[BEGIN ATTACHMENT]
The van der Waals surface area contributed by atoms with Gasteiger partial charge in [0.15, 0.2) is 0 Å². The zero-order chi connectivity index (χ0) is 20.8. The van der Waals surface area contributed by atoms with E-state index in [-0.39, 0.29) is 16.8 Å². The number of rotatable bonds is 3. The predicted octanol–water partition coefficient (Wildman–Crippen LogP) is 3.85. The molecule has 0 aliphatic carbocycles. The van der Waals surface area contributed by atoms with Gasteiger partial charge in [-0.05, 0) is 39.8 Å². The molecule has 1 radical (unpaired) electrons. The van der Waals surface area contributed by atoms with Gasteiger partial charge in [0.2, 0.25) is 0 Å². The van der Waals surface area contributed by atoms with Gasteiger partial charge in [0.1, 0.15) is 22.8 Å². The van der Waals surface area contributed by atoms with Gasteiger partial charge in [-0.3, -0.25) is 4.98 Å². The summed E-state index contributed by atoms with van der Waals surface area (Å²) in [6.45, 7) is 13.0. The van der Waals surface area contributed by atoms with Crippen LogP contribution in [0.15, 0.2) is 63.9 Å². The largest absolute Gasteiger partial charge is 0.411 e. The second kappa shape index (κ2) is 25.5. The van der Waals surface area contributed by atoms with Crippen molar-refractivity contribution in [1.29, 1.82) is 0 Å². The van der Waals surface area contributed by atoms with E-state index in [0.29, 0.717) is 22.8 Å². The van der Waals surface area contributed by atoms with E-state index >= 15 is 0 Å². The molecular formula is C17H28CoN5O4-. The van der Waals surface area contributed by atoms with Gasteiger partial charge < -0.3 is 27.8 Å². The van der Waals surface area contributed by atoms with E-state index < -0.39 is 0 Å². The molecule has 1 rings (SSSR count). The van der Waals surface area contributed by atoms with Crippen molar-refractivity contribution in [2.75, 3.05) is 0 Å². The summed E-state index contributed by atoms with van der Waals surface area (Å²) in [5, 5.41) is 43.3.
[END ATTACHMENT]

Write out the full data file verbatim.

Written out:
The van der Waals surface area contributed by atoms with Gasteiger partial charge in [0.15, 0.2) is 0 Å². The zero-order chi connectivity index (χ0) is 20.8. The van der Waals surface area contributed by atoms with E-state index in [-0.39, 0.29) is 16.8 Å². The number of rotatable bonds is 3. The predicted octanol–water partition coefficient (Wildman–Crippen LogP) is 3.85. The molecule has 0 aliphatic carbocycles. The van der Waals surface area contributed by atoms with Gasteiger partial charge in [-0.05, 0) is 39.8 Å². The molecule has 1 radical (unpaired) electrons. The van der Waals surface area contributed by atoms with Gasteiger partial charge in [0.2, 0.25) is 0 Å². The van der Waals surface area contributed by atoms with Gasteiger partial charge in [0.1, 0.15) is 22.8 Å². The van der Waals surface area contributed by atoms with Gasteiger partial charge in [-0.3, -0.25) is 4.98 Å². The summed E-state index contributed by atoms with van der Waals surface area (Å²) in [6.45, 7) is 13.0. The van der Waals surface area contributed by atoms with Crippen LogP contribution in [0.15, 0.2) is 63.9 Å². The largest absolute Gasteiger partial charge is 0.411 e. The second kappa shape index (κ2) is 25.5. The van der Waals surface area contributed by atoms with Crippen molar-refractivity contribution in [1.29, 1.82) is 0 Å². The van der Waals surface area contributed by atoms with E-state index in [0.29, 0.717) is 22.8 Å². The van der Waals surface area contributed by atoms with E-state index >= 15 is 0 Å². The molecular formula is C17H28CoN5O4-. The van der Waals surface area contributed by atoms with Gasteiger partial charge < -0.3 is 27.8 Å². The van der Waals surface area contributed by atoms with E-state index < -0.39 is 0 Å². The molecule has 1 rings (SSSR count). The van der Waals surface area contributed by atoms with Crippen molar-refractivity contribution in [2.75, 3.05) is 0 Å². The summed E-state index contributed by atoms with van der Waals surface area (Å²) in [5, 5.41) is 43.3.